The fiance also brought up a good idea...maybe spending a few days camping/sightseeing/hiking in Moab and Arches area down South. What's the weather like down there that time of year? Is it freezing at night? I'm not sure we've got the winter gear for it. I've been in the summer (hot as balls, chilly at night), but never around there in the winter.
If you go to Moab, consider a trip to Telluride for a day. Incredibly romantic setting; great skiing, more cruisers than you would normally think, including "See Forever" from the top of the mountain; only 2 - 3 hours from Moab.
post #21 of 26
Quote:
Originally Posted by Forrester
I would never suggest hitting Whistler in December. Their weather is just too hit-or-miss early in the season. A buddy of mine was at WB last December and got nothing but rain nearly the entire week he was there. I wouldn't roll the dice on Whistler.

I just booked my first trip of the year. Park City, Dec. 4 - 11. I'm even a little bit nervous of Utah that early, but I'm sure it'll be fine.
Park city in early december will have snow, but the whole mountain will not be open (most likely). The cottonwood canyons are your better bet for early dec skiing. Three years ago, I remember only one park city resort being open before mid december.
post #22 of 26
Utah skier I have lived and skied ParK City for 10 years I can't recall any of the PC area resorts not being open in mid Dec. We have had some low snow years in that time. If it isa low snow year even with all the snow the Cottonwood Canyons get,you need that snow plus some to cover all the rocks. PCMR and Snowbasin have the most snowmaking in Utah. I have seen years that The whole mountain was open the first week of Nov, most years 80 to 90% of the mountain will be open by mid.ear Dec. Early season is always a gamble. If you don't like what you see in and around Park City it is an easy 30 to 45 min drive to the Cottonwood Canyons or an hour to Snowbasin.
post #23 of 26
MY bad, I was thinking mid november.
post #24 of 26
No worries. In this 100 degree heat we have been in for the past few weeks my mind is also fried.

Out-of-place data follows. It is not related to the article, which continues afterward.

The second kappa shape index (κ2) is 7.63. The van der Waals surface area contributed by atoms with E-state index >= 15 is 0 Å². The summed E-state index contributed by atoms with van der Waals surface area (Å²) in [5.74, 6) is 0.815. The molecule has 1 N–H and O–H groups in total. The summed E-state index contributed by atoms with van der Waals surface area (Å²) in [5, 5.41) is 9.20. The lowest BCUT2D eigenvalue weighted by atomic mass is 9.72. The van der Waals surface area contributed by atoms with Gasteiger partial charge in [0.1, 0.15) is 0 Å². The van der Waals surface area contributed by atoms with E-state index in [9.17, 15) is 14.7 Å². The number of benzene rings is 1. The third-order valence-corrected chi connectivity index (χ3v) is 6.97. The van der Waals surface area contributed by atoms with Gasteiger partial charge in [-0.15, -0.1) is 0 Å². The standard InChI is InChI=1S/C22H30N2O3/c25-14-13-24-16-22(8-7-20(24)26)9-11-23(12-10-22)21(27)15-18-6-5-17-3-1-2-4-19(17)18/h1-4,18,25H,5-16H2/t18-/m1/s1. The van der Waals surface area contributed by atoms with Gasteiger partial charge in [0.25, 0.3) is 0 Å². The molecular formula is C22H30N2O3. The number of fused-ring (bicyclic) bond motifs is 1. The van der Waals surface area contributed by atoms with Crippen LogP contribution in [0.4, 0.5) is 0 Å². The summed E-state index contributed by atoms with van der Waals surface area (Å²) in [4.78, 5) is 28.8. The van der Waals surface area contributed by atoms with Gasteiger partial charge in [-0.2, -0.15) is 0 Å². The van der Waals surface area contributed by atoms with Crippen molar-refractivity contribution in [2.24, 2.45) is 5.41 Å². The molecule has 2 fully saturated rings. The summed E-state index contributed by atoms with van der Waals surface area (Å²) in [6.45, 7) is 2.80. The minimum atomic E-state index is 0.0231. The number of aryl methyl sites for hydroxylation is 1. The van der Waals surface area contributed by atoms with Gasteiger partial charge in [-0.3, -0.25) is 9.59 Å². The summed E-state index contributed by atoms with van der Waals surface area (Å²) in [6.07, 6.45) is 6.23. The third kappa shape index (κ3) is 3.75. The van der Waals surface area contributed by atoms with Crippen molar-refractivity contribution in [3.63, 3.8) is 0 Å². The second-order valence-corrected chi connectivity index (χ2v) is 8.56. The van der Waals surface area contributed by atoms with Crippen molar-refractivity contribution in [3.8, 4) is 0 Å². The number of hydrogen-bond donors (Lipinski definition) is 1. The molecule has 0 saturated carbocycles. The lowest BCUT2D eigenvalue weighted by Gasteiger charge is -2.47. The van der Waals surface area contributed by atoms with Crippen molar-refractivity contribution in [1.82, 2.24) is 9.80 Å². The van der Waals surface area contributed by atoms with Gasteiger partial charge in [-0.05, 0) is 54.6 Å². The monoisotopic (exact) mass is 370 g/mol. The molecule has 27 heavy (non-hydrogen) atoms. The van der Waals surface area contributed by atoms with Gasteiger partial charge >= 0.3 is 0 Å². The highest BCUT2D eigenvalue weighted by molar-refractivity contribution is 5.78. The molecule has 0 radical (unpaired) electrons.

post #25 of 26
Whistler's weather is capricious any time with regard to rain, fog etc. Nonetheless its track record for adequate snow coverage by mid-December is among the very best because extended drought is much rarer than in the Rockies.

Park City is an interesting case due to the huge variation in snowfall within the area. Thus the considerable snowmaking at low elevation. The Park City region's snowfall would normally be a speculative bet for adequate cover of advanced terrain in December, but Jupiter Bowl is as close to Brighton as it is to the rest of PCMR and thus gets extra snow. Deer Valley and the Canyons do not have comparable high snowfall pockets. Overall I think your odds are way better in the Cottonwoods, Alta and Brighton in particular.
post #26 of 26
Quote:
Originally Posted by Tony Crocker
Dec. 26 - Jan. 2 when the thundering hordes arrive. For example Vail and Whistler are good choices for the former period but outrageously expensive and crowded during the latter.
I totally agree with the concept of the two weeks being totally different animals but you missed by one day in the above quote.

I ski Vail every year on 12/25 and 26 (it's my little Christmas Present to me). The place is dead as a doornail. Destination skiers usually travel on the day after X-Mass and hit the hill on the 27th.

The 26 is one of be best kept secrets in skiing a place like Vail ....well it was....till a second ago !
New Posts  All Forums:Forum Nav:
  Return Home
  Back to Forum: General Skiing Discussion
EpicSki › The Barking Bear Forums › On the Snow (Skiing Forums) › General Skiing Discussion › Where to ski in mid to late December?